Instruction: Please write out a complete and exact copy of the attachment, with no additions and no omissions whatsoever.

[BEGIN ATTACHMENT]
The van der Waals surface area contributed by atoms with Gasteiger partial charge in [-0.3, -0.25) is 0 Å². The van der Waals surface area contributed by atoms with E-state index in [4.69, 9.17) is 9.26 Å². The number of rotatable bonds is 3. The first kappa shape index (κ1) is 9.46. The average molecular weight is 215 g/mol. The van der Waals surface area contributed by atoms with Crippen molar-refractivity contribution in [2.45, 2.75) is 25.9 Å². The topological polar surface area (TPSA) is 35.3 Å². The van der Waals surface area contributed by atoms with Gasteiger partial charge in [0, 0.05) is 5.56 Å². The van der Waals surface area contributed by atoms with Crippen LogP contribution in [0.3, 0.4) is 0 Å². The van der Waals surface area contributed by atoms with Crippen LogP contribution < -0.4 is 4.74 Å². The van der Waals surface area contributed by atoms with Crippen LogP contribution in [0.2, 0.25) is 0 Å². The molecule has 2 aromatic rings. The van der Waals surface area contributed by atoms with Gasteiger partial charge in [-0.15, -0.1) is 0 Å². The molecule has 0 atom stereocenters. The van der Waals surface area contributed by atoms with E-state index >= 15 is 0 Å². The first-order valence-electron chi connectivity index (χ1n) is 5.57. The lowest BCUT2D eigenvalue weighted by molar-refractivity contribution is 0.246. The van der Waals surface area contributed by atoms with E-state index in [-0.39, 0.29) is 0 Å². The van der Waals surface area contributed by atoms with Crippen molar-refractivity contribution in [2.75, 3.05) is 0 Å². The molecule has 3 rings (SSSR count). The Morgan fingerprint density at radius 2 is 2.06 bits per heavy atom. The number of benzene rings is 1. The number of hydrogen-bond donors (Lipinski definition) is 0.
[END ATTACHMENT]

The van der Waals surface area contributed by atoms with Gasteiger partial charge in [-0.3, -0.25) is 0 Å². The van der Waals surface area contributed by atoms with E-state index in [4.69, 9.17) is 9.26 Å². The number of rotatable bonds is 3. The first kappa shape index (κ1) is 9.46. The average molecular weight is 215 g/mol. The van der Waals surface area contributed by atoms with Crippen molar-refractivity contribution in [2.45, 2.75) is 25.9 Å². The topological polar surface area (TPSA) is 35.3 Å². The van der Waals surface area contributed by atoms with Gasteiger partial charge in [0, 0.05) is 5.56 Å². The van der Waals surface area contributed by atoms with Crippen LogP contribution in [0.3, 0.4) is 0 Å². The van der Waals surface area contributed by atoms with Crippen LogP contribution < -0.4 is 4.74 Å². The van der Waals surface area contributed by atoms with Crippen LogP contribution in [0.2, 0.25) is 0 Å². The molecule has 2 aromatic rings. The van der Waals surface area contributed by atoms with Gasteiger partial charge in [-0.15, -0.1) is 0 Å². The molecule has 0 atom stereocenters. The van der Waals surface area contributed by atoms with E-state index >= 15 is 0 Å². The first-order valence-electron chi connectivity index (χ1n) is 5.57. The lowest BCUT2D eigenvalue weighted by molar-refractivity contribution is 0.246. The van der Waals surface area contributed by atoms with E-state index in [-0.39, 0.29) is 0 Å². The van der Waals surface area contributed by atoms with Crippen molar-refractivity contribution in [2.75, 3.05) is 0 Å². The molecule has 3 rings (SSSR count). The Morgan fingerprint density at radius 2 is 2.06 bits per heavy atom. The number of benzene rings is 1. The number of hydrogen-bond donors (Lipinski definition) is 0.